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Brief about the Company:
Yes bank ltd is an Indian private bank founded in the year 2004 by Mr.Rana Kapoor & Mr.Ashok Kapur. Headquartered in Mumbai. Yes bank provides a wide range of banking and financial products for corporate and retail customers through retail banking and asset management services.
Yes Bank fiasco! What went wrong?
The central bank (RBI) said that the financial position of Yes Bank has undergone a steady decline largely due to the inability of the bank to raise capital to address potential loan losses and resultant downgrades, triggering the invocation of bond covenants by investors (currently at SC mercy), and withdrawal of deposits (currently well assured by RBI). But, what led to the situation in the first place?
It all began on March 5th, RBI put a moratorium on Yes Bank, restricting withdrawals to Rs 50,000 per depositor till April 3. It superseded the board of the troubled private sector lender and appointed Mr.Prashant Kumar as administrator.
Even after multiple attempts to raise capital, the bank faced a severe liquidity crunch leading to a disastrous liquidity crisis. By the end of Feb 2019, Yes bank board had lost all hopes to revive the bank to its previous glory. With huge NPA and bad loans, and with a huge amount of stressed assets. Bank was on the verge of bankruptcy! Here is a list of change in the bank’s NPA from 2015 till 2020;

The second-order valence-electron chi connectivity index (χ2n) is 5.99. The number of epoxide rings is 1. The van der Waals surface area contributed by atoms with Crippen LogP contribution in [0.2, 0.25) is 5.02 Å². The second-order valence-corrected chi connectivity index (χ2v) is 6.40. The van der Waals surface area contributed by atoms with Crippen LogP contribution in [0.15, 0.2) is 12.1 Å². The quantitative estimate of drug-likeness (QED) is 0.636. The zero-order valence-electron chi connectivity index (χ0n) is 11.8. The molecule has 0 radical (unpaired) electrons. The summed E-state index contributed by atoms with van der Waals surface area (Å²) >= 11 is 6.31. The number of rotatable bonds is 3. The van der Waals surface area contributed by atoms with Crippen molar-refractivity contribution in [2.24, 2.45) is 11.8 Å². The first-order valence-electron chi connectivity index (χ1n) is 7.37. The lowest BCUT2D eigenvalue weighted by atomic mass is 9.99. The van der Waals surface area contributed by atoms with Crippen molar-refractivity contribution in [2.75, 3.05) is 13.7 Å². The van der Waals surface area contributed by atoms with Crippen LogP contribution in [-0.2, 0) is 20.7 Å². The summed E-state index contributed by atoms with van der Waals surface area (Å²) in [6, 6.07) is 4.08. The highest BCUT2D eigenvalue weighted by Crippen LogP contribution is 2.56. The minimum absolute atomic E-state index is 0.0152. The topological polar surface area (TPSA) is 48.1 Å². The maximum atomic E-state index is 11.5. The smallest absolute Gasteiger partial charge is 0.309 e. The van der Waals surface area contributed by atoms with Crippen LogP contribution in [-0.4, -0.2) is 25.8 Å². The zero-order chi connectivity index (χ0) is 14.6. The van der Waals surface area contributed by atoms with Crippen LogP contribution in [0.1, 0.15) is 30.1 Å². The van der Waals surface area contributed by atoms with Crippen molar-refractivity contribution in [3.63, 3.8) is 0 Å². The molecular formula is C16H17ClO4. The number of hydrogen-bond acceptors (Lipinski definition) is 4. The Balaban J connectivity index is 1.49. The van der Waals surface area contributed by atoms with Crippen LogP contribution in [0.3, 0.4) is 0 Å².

In December 2019, Yes bank CEO Mr.Ravneet Gill had realized that the bank’s only option for revival is to infuse fresh capital and the board is trying all it can to get new capital into the system. In fact, the board has had multiple failures to raise capital.
The fresh capital scheme includes $500 million from London-based Citax Holdings and Citax Investment Group, $1.2 billion binding offer from overseas investors, and various private sector lending including investors such as Mr.Uday Kotak and Mr.Rakesh Jhunjhunwala who eventually bought shares worth Rs- 86.89 crores.
Finally, RBI had to enter for a complete restructure of the failed bank and put it under 1 month of the moratorium. RBI governor Shaktikanta Das and SBI chairman Rajnish Kumar reached up to a conclusion to firm up the plans on Yes Bank’s reconstruction scheme. Liquidity support from the RBI for Yes Bank is also on the way, by SBI picking up a minimum of 26% stake in the bank at Rs-10 per share for 3 years lock-in.
Later, various banks and institutional bodies such as HDFC Bank, ICICI Bank, Axis Bank, Kotak Mahindra Bank, RK Damani (D-Mart founder), Rakesh Jhunjhunwala (Investor), Azim Premji Trust (Wipro), and others. It is estimated that the bank would need Rs-22,000 crore for revival and an estimate of around Rs-10,000 crore will be invested by SBI.
With a market cap of Rs-10,000 crore, Yes Bank had very little chance of survival. If not for capital infusion by its peer company as stated above, the bank would have filed for bankruptcy while causing millions of jobs and probably initiating 2008 like a market crash.
Yes bank is known for its risky investments, Yes bank used to lend to those companies with negative track record and credit ratings. The management would justify this action by stating that it was acting in the interest of its shareholders by being aggressive in its lending mechanism.